The Philosophy Department is pleased to announce that James Sias (Dickinson College) will give a talk titled “Evil People” on Friday, April 15, at 3:30 p.m. in the Humanities and Social Sciences building, Room 215.
For almost a half-century, and fueled
especially in recent years by an increasing presence of the term “evil”
in public moral discourse, a growing number of philosophers have become
interested in the concept of moral evil. Is there such a concept, and if
so, to what does it apply? What, for instance, would make an action
count as evil, as opposed to just very wrong (or very, very wrong)?
this talk, I discuss a curious asymmetry in people’s intuitions about
evil—namely, the fact that people are apparently more willing to
allow that there are evil actions than they are to allow that there are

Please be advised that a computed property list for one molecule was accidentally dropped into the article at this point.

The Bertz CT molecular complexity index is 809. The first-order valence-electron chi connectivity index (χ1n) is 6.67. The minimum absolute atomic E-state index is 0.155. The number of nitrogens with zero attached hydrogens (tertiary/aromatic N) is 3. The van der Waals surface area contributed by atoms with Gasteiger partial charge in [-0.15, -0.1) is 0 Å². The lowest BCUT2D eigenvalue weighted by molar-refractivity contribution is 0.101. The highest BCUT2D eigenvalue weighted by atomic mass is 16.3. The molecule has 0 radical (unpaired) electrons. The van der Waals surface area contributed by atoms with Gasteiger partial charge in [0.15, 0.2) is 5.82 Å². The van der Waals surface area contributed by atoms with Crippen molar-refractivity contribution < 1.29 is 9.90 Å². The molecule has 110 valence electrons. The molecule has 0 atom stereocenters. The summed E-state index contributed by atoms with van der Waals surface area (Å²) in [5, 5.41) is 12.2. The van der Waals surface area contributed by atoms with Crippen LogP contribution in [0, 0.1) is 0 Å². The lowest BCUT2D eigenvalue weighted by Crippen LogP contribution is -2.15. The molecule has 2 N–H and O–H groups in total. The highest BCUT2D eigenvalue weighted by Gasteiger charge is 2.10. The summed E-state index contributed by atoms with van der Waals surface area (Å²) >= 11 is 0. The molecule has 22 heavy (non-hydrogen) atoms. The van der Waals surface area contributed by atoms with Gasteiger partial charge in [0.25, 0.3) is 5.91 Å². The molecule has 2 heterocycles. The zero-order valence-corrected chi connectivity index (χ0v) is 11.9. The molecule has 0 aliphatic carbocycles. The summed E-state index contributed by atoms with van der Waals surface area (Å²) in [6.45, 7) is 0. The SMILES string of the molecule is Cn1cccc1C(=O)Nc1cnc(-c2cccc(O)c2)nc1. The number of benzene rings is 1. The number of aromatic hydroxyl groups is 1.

After addressing two fairly common sources of skepticism
about evil personhood, I then describe and critique a few of the more
common philosophical theories of evil personhood. Finally, I suggest my
own theory of evil personhood, which draws much of its inspiration from
the work of Hannah Arendt—who, it is perhaps worth noting, is widely
regarded as the first 20th-century moral philosopher to take
seriously the concept of moral evil.